It’s always lovely to see when our research is making life better for our patients, and here’s a concrete example of that: Our PositiveLinks app, which was designed to improve care for people living with HIV, has been shown to increase users’ consistency in keeping their doctor appointments and, ultimately, has improved their health outcomes.
Only 51 percent of participants in a study evaluating the smartphone app attended HIV clinic visits regularly at the beginning of the study. That increased to a whopping 88 percent at six months. Similarly, participants whose viral load had been suppressed – the desired state – jumped from 47 percent to 87 percent at six months.
The app’s developers credit its success to its warm and engaging approach. It offers the expected appointment reminders and health information, but it also asks questions each day about the user’s stress, mood and medication adherence. Importantly, it provides easy access to human care providers. In addition, it features a virtual support group where users can interact anonymously to ask questions, share their stories and find strength in the journeys of others. So it’s an app with a lot of humanity built into it.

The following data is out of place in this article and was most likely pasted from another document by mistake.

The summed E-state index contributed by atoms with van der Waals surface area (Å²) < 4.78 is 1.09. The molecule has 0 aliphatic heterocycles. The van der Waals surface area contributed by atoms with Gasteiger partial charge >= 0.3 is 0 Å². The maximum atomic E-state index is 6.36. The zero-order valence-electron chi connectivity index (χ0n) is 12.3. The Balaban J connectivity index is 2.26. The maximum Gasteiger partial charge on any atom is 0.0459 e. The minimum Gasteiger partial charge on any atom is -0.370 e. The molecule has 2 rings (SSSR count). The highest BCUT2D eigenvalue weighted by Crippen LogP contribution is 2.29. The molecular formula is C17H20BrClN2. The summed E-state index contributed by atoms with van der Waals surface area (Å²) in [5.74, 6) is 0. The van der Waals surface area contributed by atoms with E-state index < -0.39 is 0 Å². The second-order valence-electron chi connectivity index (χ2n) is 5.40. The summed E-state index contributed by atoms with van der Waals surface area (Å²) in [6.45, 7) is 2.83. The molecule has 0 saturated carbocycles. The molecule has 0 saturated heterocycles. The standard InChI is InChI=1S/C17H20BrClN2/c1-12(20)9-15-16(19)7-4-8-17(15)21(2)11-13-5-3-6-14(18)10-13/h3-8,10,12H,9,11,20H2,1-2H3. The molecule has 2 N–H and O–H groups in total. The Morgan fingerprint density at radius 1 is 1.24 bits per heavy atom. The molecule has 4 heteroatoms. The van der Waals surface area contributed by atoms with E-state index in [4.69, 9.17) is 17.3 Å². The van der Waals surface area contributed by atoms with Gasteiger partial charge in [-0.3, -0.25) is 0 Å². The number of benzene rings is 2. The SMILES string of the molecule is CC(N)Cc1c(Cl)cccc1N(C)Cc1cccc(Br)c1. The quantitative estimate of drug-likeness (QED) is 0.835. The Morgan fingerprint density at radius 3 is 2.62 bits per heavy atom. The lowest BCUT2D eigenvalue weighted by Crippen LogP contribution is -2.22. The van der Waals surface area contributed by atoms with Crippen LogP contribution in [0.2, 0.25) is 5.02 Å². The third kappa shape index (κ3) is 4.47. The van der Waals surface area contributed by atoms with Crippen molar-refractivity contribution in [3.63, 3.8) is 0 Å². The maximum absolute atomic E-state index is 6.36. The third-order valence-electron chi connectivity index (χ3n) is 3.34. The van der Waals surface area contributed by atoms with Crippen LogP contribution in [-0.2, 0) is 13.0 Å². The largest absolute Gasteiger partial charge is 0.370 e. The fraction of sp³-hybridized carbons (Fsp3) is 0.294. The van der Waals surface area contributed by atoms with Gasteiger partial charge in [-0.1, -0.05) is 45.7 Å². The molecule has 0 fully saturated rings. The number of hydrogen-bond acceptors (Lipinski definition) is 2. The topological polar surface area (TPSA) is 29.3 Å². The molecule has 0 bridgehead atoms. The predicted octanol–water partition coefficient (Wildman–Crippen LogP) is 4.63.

“PositiveLinks was developed with significant input from our patients for the entire duration of the project,” explained our Rebecca Dillingham, MD, of our Ryan White Clinic. “We believe that this collaborative approach to creating and testing a clinical intervention made it more appealing to our patients and contributed to the terrific outcomes.”
The app is such a success that it’s going global: Dr. Dillingham and colleagues are rolling it out to new sites, including Lynchburg and Roanoke here in Virginia, but also to Irkutsk, Russia, where it will support people living with both HIV and tuberculosis.